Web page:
In addition, when Hebrew letters and vowel signs are introduced, teachers who use a sound-to-print approach first read newly introduced passages to students (i.e., offer the sound) and then ask students to decode aloud (read the print).  Through this process, students are formally taught to match the sound of Hebrew in their head with the print they see on the page.

  • A more seamless connecting of the educational part of the congregation (e.g., learning) with the spiritual one (e.g., worship and b’nai mitzvah). This means making sure that educators and clergy have the same expectations for how and when students learn to decode, to read/recite prayers, and learn Hebrew as language.
  • The opportunity for learners to experience diverse learning models.
    • Hebrew Through Movement, is a social model – Students support each other in learning, often running, jumping and yes, laughing, too, especially when the teacher interjects a surprising, novel command.
    • T’fillah (worship) occurs in community and has the potential to build community, but it also offers moments for personal reflection.
    • Decoding is best taught one-on-one. This was one of the most interesting conclusions of the group is Cleveland. After students have spent years learning the “sounds” of Hebrew (i.e., through regular worship, Hebrew Through Movement, and the use of Jewish life vocabulary), they work one-on-one with a tutor, teacher or learning facilitator, progressing relatively quickly and accurately through the process of learning to decode Hebrew. When students learn Hebrew decoding in a 1-1 setting, they don’t miss the introduction of a letter if they happen to be absent, they have a person working with them dedicated to their success (“I’m happy to repeat this 20 times, if that’s what you need”), their personal learning styles and needs are quickly and directly addressed, and they build a relationship with an older Jewish role model, whether teen or adult, who has a passion for Hebrew. Many of the congregations that successfully implement one-on-one Hebrew learning use the JECC’s online and hands-on program, “Let’s Learn Hebrew Side-by-Side.”

And the benefits? The directors who met in Cleveland believe that changing the decades-old Hebrew learning model can improve the learners’ overall Jewish educational experience because this foundational shift:

  • Energizes learning, not only of Hebrew, but also Judaics. This new model also enables teachers to find opportunities for meaningful integration of Hebrew and Judaic learning.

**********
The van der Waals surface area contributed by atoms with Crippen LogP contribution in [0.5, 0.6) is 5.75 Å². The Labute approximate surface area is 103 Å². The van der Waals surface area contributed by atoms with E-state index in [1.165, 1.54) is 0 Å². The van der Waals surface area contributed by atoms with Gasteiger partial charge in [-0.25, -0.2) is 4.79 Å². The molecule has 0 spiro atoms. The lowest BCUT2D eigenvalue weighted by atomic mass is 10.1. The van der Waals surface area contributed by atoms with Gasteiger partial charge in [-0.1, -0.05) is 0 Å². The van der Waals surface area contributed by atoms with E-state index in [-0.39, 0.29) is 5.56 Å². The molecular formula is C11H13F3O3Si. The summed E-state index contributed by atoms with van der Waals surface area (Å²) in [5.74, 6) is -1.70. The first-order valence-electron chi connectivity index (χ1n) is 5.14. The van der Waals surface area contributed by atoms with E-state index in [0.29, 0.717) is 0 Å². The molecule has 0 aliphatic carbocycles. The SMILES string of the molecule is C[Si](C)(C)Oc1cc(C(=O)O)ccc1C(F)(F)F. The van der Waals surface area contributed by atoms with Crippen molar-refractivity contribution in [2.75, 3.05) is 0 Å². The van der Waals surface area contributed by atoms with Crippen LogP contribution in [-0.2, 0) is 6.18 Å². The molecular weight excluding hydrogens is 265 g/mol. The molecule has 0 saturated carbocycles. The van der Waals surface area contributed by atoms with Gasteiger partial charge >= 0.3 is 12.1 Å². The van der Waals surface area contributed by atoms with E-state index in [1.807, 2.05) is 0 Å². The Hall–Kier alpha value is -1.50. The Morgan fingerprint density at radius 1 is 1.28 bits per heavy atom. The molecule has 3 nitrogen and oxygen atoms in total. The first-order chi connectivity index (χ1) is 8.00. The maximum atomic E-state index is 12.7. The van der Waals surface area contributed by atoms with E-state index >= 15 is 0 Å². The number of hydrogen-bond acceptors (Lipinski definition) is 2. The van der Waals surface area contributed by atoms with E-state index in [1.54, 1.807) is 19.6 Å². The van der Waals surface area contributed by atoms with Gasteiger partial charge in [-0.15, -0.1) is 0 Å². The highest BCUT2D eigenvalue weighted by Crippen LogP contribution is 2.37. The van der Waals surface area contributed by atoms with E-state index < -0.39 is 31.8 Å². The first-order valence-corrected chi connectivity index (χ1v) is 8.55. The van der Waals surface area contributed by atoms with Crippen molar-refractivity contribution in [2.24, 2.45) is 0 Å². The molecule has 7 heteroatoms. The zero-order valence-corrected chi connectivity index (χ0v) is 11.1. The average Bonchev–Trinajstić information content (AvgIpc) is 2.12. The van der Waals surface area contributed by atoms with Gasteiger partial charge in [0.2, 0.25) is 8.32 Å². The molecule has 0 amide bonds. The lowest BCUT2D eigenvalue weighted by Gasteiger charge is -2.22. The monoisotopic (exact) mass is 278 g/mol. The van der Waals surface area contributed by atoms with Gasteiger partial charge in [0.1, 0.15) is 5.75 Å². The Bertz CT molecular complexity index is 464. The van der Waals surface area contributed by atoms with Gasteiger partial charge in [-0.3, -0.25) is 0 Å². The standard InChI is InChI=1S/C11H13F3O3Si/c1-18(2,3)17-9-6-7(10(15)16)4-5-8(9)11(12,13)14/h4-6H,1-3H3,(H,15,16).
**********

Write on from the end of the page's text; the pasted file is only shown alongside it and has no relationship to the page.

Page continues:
• Better addresses students’ individual learning styles, needs and interests.
  • Shifts long-held scheduling assumptions (such as the traditional Sunday morning pattern of one hour of Hebrew and one hour of Judaic studies), thus offering more time for Jewish learning and experiences that are deeply engaging (e.g., project-based learning, explorations, field trips, meaningful prayer).
  • Encourages new and supportive roles for parents, teens and congregational volunteers, especially as one-on-one tutors for younger students. This new model has the potential to build multi-generational relationships. [For examples of teens and adults in these one-on-one roles, check the “Flashmob” and “Let’s Learn Hebrew Side-by-Side” tutors.]

At the JECC in November, this group of visionary congregational education directors openly shared how they have successfully put on their sneakers and created new instructional assumptions for 21st Century Hebrew learning. We invite our colleagues to lace up their own running shoes: to consider the challenges of the traditional model with their staff and volunteer leadership, and to begin taking steps to create Hebrew-rich environments that bring joy and energy to their students and families. We call our efforts, “#Onward Hebrew!” and have established a presence on Facebook. Please, join the conversation!

Nachama Skolnik Moskowitz is the Senior Director and Director of Curriculum Resources for the Jewish Education Center of Cleveland. She thanks the Jewish educators who helped give shape to #OnwardHebrew, especially for their assistance in the development of this article.